Above: A Poster I made for a friend’s all-jewish comedian show. It was summarily rejected.
One experience I had a lot in college was people telling me that certain subjects shouldn’t be joked about. Here’s a great article about the ethics of humor in the holocaust which I think reinforces the point that insisting that some subjects are off limits for comedy is a kind of guilt-induced faux-maturity that can only be taken seriously by people who have it so good that they can afford to not joke about the pains of human existence and still be happy — who needs to find humor in a dark chaotic world when you’re surfing between five million streaming channels and mainlining zoloft?
A Few choice quotes from the article:
When [Jeffrey] Ross visited the class, he surprised us with his deep awareness of the connection of comedy to ethics, even though he engages in joke-telling that some students considered to be an affront to affliction. (He spoke about being in New York City and witnessing the towers fall on September 11, and recalled that Dave Chappelle and his family showed up on his doorstep covered in ash, unable all of a sudden to make jokes about the situation at hand.)
One student whose four grandparents are Holocaust survivors, for example, was heartened by Ross’s insistence that telling jokes about Hitler allows Jews to own the trauma.
Despite his predicament, [Imprisoned Entertainer] Grünbaum refused to relinquish his sense of humor, often joking that not eating was the perfect cure for diabetes. Grünbaum died in Dachau.
…no power structures have ever been destroyed by a joke. Yet humor may become a device by which evil is exposed and delegitimized.
Herzog’s praise for the film [Life is Beautiful] feels abrupt and misplaced…Given that the stories of most World War II-era European Jews do not end with survival, one would expect at least a minor indictment of Benigni’s impulse to focus on the so-called silver lining as opposed to the horrific reality.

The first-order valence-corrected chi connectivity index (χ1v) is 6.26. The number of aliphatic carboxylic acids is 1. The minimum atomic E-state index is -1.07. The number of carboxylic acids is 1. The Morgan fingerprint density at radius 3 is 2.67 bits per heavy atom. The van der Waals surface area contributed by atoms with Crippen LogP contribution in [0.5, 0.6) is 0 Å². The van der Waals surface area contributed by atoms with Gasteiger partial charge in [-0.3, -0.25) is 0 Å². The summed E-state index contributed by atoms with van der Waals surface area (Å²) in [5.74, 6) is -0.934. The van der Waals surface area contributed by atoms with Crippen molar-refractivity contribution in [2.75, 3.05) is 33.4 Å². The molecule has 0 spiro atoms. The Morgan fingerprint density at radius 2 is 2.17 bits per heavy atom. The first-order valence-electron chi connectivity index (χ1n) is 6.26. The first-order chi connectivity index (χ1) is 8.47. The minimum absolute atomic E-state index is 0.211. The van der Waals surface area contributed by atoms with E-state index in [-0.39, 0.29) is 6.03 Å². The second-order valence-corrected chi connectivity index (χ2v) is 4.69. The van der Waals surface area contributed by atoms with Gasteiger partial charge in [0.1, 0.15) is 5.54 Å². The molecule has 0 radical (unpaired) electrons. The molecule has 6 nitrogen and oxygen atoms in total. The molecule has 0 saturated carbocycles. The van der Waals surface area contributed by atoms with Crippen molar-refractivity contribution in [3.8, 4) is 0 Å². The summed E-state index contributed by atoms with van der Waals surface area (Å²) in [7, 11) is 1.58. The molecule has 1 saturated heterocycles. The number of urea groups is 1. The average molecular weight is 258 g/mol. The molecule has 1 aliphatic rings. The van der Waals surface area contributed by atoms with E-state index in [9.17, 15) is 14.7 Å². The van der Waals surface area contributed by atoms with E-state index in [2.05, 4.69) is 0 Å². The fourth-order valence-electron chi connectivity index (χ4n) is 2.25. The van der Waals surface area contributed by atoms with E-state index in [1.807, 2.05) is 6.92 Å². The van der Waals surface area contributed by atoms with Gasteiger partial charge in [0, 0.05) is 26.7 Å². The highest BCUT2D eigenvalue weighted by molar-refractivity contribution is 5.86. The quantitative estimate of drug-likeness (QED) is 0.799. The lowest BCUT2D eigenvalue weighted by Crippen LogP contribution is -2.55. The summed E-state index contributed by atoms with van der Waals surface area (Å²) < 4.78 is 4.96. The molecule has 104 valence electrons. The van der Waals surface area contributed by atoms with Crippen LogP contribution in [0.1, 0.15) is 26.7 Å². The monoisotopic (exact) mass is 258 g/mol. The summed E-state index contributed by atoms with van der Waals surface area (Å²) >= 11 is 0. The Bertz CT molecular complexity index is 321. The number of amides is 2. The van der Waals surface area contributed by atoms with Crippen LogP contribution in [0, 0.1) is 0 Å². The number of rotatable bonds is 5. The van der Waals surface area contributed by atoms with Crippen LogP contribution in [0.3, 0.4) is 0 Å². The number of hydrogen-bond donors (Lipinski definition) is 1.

In Nazi Germany, both Jews and Germans became adept at joke-telling, but the impetuses for their comedic efforts were vastly dissimilar. Jews were political targets of the Nazi regime, and their humor was conceived as an instrument for dealing with this harsh reality. Humor was for them an expression of defiance. But for non-Jewish Germans, political jokes were a “release valve for pent-up popular anger”—a way to let off steam, not a form of resistance. The majority of the German political jokes were for the most part uncritical of the system, preferring instead to expose the human weaknesses of Nazi leaders. These same leaders’ crimes were usually omitted from war-time comedy.
when we laugh at Hitler, we “dismiss the metaphysical, demonic capabilities accorded to him by postwar apologists” and others who would have us believe that Hitler’s capacity for evil was not human. Laughing at Hitler might have been a way back to ethical responsibility, because inherent in the laugh is an acknowledgment of just how frightening the human capacity for evil can be.